Market and Non-market Child Labour in Rural India: The Role of the Mother's Participation in the Labour Force
AbstractThe main purpose of this paper is to study market (outside the home) and non-market (domestic) child labour in rural India and see how this is influenced by a mother's participation in the labour force. The paper also investigates whether this participation has a different impact on sons as compared with daughters. The empirical analysis is based on household survey data from rural households in northern and eastern India. The results show that a mother's labour is not a substitute for, but a complement to, market and non-market child labour, while a mother's education, along with the father's education, reduces the likelihood of child labour. Gender-based analysis lends support to existing literature regarding the gender bias in domestic child labour. Additionally, a mother's participation in the labour force is found to increase the likelihood of daughters working outside the home as well. Thus, an increase in the opportunity for mothers to work in the labour-intensive agricultural sector makes child labour more likely. The results of this paper have important policy implications.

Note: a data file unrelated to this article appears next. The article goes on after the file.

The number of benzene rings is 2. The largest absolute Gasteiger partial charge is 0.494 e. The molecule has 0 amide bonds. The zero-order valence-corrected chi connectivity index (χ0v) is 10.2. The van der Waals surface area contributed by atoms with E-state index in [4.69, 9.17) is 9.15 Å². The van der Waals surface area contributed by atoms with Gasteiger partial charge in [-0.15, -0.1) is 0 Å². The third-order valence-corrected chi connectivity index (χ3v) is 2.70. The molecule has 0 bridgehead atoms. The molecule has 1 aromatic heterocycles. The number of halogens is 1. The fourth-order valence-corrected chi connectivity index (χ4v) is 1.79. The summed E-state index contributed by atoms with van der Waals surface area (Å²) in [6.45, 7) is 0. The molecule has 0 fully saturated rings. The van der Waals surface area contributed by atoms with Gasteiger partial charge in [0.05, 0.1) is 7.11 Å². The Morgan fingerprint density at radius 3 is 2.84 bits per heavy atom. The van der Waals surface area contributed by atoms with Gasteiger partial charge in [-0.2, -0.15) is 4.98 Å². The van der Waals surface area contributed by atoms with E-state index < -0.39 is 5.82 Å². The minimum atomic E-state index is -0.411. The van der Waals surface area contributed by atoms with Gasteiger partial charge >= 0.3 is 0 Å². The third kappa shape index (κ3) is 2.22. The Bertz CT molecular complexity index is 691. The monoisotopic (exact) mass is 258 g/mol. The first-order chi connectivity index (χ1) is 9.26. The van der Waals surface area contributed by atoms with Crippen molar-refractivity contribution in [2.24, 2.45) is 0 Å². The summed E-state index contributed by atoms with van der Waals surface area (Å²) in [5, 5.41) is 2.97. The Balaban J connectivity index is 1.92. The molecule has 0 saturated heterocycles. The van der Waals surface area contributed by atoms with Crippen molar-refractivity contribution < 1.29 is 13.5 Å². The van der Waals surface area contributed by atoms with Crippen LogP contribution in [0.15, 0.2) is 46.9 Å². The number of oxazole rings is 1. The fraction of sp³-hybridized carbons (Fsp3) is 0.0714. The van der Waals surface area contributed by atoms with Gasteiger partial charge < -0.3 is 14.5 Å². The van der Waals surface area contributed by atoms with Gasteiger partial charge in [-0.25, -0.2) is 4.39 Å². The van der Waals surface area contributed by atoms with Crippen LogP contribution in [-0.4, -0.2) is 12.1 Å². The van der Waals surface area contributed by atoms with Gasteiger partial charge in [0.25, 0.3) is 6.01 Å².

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Bibliographic InfoArticle provided by Taylor & Francis Journals in its journal Oxford Development Studies.
Volume (Year): 39 (2011)
Issue (Month): 3 (March)
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- Lin, Tin-chi & Adsera, Alicia, 2012.
"Son Preference and Children's Housework: The Case of India,"
IZA Discussion Papers
6929, Institute for the Study of Labor (IZA).
- Tin-chi Lin & Alícia Adserà, 2013. "Son Preference and Children’s Housework: The Case of India," Population Research and Policy Review, Springer, vol. 32(4), pages 553-584, August.
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